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Study: Washington employers pay $1 billion in 'hidden tax'

05:56 PM PDT on Wednesday, May 31, 2006


Ever wonder why the cost of health care just keeps going up? A new study from an insurance company puts the blame on government for failing to reimburse doctors fully when they treat Medicare and Medicaid patients.

Every year, deductibles go up, and so do co-pays. The study finds that most hospitals in Washington state are staying afloat by making a higher profit on certain patients. Some say it’s a dangerous trend.

At age 85 June Henry watches her health closely. Medicare is paying for her office visit but Medicare rates are so low that many doctors say they actually lose money.

A new study released Wednesday by Premera Blue Cross finds Washington state hospitals get 43 percent of their net revenue from Medicare and Medicaid patients but those same patients ring up 52 percent of the costs.

In the late 1990's, hospitals had a 7 percent profit margin on patients with private insurance or other commercial plans. As Medicare became a bigger drain, hospitals boosted their profit margins on patients with private insurance to 16 percent.

"For the employee it means in the last couple years, some of their benefits have been cut, some of their wages haven't increased as much and they haven't even known why, and this has been a part of it. They're paying a tax that they aren't aware of," said Leo Greenawalt of the Washington State Hospital Association.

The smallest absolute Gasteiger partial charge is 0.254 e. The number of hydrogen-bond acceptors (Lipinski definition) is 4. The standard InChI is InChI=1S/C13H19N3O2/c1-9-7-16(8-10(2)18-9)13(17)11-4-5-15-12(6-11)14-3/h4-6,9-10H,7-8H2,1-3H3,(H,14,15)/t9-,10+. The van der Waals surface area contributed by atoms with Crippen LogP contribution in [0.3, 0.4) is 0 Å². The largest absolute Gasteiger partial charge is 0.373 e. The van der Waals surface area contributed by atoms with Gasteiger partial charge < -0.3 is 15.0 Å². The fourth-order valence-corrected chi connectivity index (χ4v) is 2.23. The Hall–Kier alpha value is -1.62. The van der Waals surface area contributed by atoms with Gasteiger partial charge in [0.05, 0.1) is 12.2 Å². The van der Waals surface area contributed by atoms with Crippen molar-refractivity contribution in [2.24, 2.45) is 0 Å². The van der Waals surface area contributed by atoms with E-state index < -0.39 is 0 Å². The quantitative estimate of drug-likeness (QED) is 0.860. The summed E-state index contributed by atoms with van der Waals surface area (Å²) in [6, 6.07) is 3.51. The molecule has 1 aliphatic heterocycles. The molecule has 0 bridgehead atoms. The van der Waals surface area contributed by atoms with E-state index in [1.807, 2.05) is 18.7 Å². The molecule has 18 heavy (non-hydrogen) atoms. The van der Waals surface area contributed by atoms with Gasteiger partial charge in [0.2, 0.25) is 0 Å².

"There is no simple, easy solution to this, so we don't come to this and say, we've taken a look at the numbers and now, here's the solution," said Rich Maturi of Premera Blue Cross.

It’s a vicious cycle -- insurance rates keep rising while more people go without insurance. Meanwhile, governments are unwilling to spend more on health care. All this leaves doctors with tough decisions on whether to treat Medicare patients.

"You certainly don't want to be overwhelmed with Medicare because you just wouldn't make ends meet, but currently, I'm still taking Medicare because I enjoy taking care of those people and those people are people who need help,” said Oren Townsend, a physician at the Polyclinic.

If you add up how much employees and employers with private health insurance are paying to make up for Medicare and Medicaid, Premera's study estimates it's more than a billion dollars a year. Put another way, about 13 percent of your health insurance costs go toward subsidizing Medicare and Medicaid.

Premera, along with hospitals, business groups and others, will be holding a public meeting in July to raise awareness and to put pressure on local and federal governments to do something about the problem.



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